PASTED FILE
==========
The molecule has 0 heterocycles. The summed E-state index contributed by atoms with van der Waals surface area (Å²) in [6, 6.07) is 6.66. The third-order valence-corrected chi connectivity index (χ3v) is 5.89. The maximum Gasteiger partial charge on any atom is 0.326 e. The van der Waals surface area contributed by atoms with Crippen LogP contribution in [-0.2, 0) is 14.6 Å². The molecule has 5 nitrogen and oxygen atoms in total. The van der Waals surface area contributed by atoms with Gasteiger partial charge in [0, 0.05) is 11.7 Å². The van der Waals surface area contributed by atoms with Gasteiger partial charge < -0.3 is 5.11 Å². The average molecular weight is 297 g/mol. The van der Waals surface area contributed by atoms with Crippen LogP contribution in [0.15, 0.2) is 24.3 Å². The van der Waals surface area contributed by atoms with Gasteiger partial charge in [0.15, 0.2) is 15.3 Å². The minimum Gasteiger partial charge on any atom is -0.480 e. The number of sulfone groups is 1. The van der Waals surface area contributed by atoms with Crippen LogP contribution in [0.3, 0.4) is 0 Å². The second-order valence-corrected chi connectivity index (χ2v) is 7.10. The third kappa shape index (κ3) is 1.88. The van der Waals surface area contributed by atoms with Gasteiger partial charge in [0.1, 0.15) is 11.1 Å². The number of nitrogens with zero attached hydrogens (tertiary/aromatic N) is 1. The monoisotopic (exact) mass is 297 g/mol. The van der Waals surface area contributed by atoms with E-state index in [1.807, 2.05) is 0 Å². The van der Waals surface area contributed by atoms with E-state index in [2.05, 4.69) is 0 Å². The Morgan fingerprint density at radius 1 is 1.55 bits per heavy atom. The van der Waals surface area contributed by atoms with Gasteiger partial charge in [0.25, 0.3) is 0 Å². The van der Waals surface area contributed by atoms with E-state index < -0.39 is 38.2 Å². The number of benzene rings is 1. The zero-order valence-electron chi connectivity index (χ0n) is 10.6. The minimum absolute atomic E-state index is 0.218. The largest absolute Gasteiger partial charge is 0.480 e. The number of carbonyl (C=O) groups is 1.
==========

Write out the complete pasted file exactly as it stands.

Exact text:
The molecule has 0 heterocycles. The summed E-state index contributed by atoms with van der Waals surface area (Å²) in [6, 6.07) is 6.66. The third-order valence-corrected chi connectivity index (χ3v) is 5.89. The maximum Gasteiger partial charge on any atom is 0.326 e. The van der Waals surface area contributed by atoms with Crippen LogP contribution in [-0.2, 0) is 14.6 Å². The molecule has 5 nitrogen and oxygen atoms in total. The van der Waals surface area contributed by atoms with Gasteiger partial charge in [0, 0.05) is 11.7 Å². The van der Waals surface area contributed by atoms with Gasteiger partial charge < -0.3 is 5.11 Å². The average molecular weight is 297 g/mol. The van der Waals surface area contributed by atoms with Crippen LogP contribution in [0.15, 0.2) is 24.3 Å². The van der Waals surface area contributed by atoms with Gasteiger partial charge in [0.15, 0.2) is 15.3 Å². The minimum Gasteiger partial charge on any atom is -0.480 e. The number of sulfone groups is 1. The van der Waals surface area contributed by atoms with Crippen LogP contribution in [0.3, 0.4) is 0 Å². The second-order valence-corrected chi connectivity index (χ2v) is 7.10. The third kappa shape index (κ3) is 1.88. The van der Waals surface area contributed by atoms with Gasteiger partial charge in [0.1, 0.15) is 11.1 Å². The number of nitrogens with zero attached hydrogens (tertiary/aromatic N) is 1. The monoisotopic (exact) mass is 297 g/mol. The van der Waals surface area contributed by atoms with E-state index in [1.807, 2.05) is 0 Å². The van der Waals surface area contributed by atoms with E-state index in [2.05, 4.69) is 0 Å². The Morgan fingerprint density at radius 1 is 1.55 bits per heavy atom. The van der Waals surface area contributed by atoms with Gasteiger partial charge in [0.25, 0.3) is 0 Å². The van der Waals surface area contributed by atoms with E-state index < -0.39 is 38.2 Å². The number of benzene rings is 1. The zero-order valence-electron chi connectivity index (χ0n) is 10.6. The minimum absolute atomic E-state index is 0.218. The largest absolute Gasteiger partial charge is 0.480 e. The number of carbonyl (C=O) groups is 1.